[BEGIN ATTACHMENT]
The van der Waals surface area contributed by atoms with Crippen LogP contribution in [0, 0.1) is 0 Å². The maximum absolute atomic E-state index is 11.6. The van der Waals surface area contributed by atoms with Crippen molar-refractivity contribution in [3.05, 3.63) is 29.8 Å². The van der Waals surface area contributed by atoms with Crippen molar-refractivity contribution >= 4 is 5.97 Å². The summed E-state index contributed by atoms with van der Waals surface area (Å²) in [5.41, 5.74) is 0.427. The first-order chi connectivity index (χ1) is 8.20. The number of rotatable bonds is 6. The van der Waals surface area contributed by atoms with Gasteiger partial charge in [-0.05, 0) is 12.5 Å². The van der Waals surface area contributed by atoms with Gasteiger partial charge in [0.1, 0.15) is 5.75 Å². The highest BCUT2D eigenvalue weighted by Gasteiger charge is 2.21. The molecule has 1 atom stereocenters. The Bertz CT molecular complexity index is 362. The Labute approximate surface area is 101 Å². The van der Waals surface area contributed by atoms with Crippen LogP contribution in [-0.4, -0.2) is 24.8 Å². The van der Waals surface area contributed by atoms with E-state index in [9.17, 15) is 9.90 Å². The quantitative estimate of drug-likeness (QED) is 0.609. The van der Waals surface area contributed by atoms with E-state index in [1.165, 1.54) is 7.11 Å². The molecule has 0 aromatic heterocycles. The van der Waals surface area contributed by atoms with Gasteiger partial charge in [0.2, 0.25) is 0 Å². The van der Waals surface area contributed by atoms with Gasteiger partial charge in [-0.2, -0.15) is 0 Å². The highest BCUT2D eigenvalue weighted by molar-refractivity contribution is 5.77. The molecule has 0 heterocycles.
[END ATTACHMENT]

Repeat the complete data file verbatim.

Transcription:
The van der Waals surface area contributed by atoms with Crippen LogP contribution in [0, 0.1) is 0 Å². The maximum absolute atomic E-state index is 11.6. The van der Waals surface area contributed by atoms with Crippen molar-refractivity contribution in [3.05, 3.63) is 29.8 Å². The van der Waals surface area contributed by atoms with Crippen molar-refractivity contribution >= 4 is 5.97 Å². The summed E-state index contributed by atoms with van der Waals surface area (Å²) in [5.41, 5.74) is 0.427. The first-order chi connectivity index (χ1) is 8.20. The number of rotatable bonds is 6. The van der Waals surface area contributed by atoms with Gasteiger partial charge in [-0.05, 0) is 12.5 Å². The van der Waals surface area contributed by atoms with Gasteiger partial charge in [0.1, 0.15) is 5.75 Å². The highest BCUT2D eigenvalue weighted by Gasteiger charge is 2.21. The molecule has 1 atom stereocenters. The Bertz CT molecular complexity index is 362. The Labute approximate surface area is 101 Å². The van der Waals surface area contributed by atoms with Crippen LogP contribution in [-0.4, -0.2) is 24.8 Å². The van der Waals surface area contributed by atoms with E-state index in [9.17, 15) is 9.90 Å². The quantitative estimate of drug-likeness (QED) is 0.609. The van der Waals surface area contributed by atoms with E-state index in [1.165, 1.54) is 7.11 Å². The molecule has 0 aromatic heterocycles. The van der Waals surface area contributed by atoms with Gasteiger partial charge in [0.2, 0.25) is 0 Å². The van der Waals surface area contributed by atoms with Gasteiger partial charge in [-0.2, -0.15) is 0 Å². The highest BCUT2D eigenvalue weighted by molar-refractivity contribution is 5.77. The molecule has 0 heterocycles.